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Subject: Professional qualifications

Professional qualifications

From: Niccolo Caldararo <caldararo>
Date: Tuesday, February 23, 1999
This is in response to comments made by Jack Thompson both on list
and off. Jack forwarded to me some email he received in response to
his comments and then his answers, I hope he shares them here.
However, he brings up an point I had forgotten, regarding
apprenticeships and evaluating them.  Back in 1982 I asked Martha
Morales if the Directory could contain information on peoples'
educational background, eg, BA, MA where from, apprenticed with
whom, how long etc.  There was little support for it as one might
expect, but what I had hoped was that we might be able to create a
genealogy of sorts connecting outstanding conservators with teachers
and then by this means focus on the teachers' methods by either
directly discussing them (if they were still alive) or by
interviewing people who had studies with them.  Of course the term
"outstanding" is as subjective as "successful" as Lawrence Auld
found when he tried to find out if GRE scores could predict how
successful a person would be as a librarian.  (By the way he found
they were not very predictive of much anything, and didn't even
predict life earnings, promotion, etc. as well as undergrad grades
did).  Nevertheless, it was interesting to note that the new
referral forms ask for just this information, who people interned
with and who they apprenticed with.  It will be interesting to see
how this information is used.

Back to conservation technician for a moment, it is curious that
George Stout condemned the old restorer's shop organization of a
division of labor among semi-skilled workers: some who only prepared
supports, others only doing relinings, others inpainting (Stout,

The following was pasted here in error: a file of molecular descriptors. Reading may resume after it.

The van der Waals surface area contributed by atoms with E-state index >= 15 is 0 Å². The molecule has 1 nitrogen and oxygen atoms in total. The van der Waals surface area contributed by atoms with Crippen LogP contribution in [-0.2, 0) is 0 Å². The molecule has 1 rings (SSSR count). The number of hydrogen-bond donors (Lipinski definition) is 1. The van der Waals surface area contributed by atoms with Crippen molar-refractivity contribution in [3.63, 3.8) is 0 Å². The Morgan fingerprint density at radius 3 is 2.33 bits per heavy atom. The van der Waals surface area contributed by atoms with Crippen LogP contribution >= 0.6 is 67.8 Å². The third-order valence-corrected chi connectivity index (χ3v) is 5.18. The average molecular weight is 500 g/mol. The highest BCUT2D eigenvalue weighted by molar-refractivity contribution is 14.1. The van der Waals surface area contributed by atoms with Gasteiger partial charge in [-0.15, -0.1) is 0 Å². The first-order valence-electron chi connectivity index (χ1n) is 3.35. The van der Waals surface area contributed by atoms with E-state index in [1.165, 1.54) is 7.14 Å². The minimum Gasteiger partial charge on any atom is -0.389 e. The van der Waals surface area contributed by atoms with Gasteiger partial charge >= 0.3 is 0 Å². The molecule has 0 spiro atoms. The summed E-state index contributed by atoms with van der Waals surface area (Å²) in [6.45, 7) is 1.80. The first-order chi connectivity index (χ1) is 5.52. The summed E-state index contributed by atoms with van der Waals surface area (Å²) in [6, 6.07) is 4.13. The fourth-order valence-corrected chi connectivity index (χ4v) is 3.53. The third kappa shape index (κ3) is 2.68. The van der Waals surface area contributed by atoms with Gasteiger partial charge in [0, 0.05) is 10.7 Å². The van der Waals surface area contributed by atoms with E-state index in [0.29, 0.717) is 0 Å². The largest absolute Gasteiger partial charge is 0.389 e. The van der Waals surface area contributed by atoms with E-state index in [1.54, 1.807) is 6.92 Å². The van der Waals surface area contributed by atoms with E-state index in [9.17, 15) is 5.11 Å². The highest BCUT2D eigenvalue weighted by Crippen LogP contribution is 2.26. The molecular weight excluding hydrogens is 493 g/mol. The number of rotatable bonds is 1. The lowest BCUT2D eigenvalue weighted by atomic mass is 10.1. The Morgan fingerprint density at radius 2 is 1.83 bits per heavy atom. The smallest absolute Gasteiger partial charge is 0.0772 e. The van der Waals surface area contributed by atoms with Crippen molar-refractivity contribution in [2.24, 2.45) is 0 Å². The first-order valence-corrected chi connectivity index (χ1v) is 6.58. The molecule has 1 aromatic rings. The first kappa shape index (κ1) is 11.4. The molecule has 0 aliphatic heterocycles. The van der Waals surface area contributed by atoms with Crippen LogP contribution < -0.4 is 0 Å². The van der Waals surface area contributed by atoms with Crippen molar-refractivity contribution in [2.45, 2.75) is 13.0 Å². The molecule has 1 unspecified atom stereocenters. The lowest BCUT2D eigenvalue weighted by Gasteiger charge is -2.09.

1948) and argued that such a segmented operation led to serious
accidents and poorly executed treatments.  Tony Rockwell told me
while he was preparing a talk he gave at a WAAC meeting a few years
ago on changes in painting conservation practice, that the Kecks
carried this criticism into their teaching arguing against
semi-skilled workers and demanding that conservators be fully
trained and capable of handing all work start to finish.  David
Watkinson does argue in his 1993 conference talk that the pressure
to hire technicians in conservation labs in England could be traced
to an increased number of managers in museums who had no knowledge
of conservation and believed that costs could be cut by bringing in
low paid, semi-skilled workers.  He also predicts that this would
have a depressive effect on the future employment opportunities for
fully trained conservators.

Niccolo Caldararo
Director and Chief
Conservator Conservation Art Service

                  Conservation DistList Instance 12:69
                Distributed: Tuesday, February 23, 1999
                       Message Id: cdl-12-69-010
Received on Tuesday, 23 February, 1999

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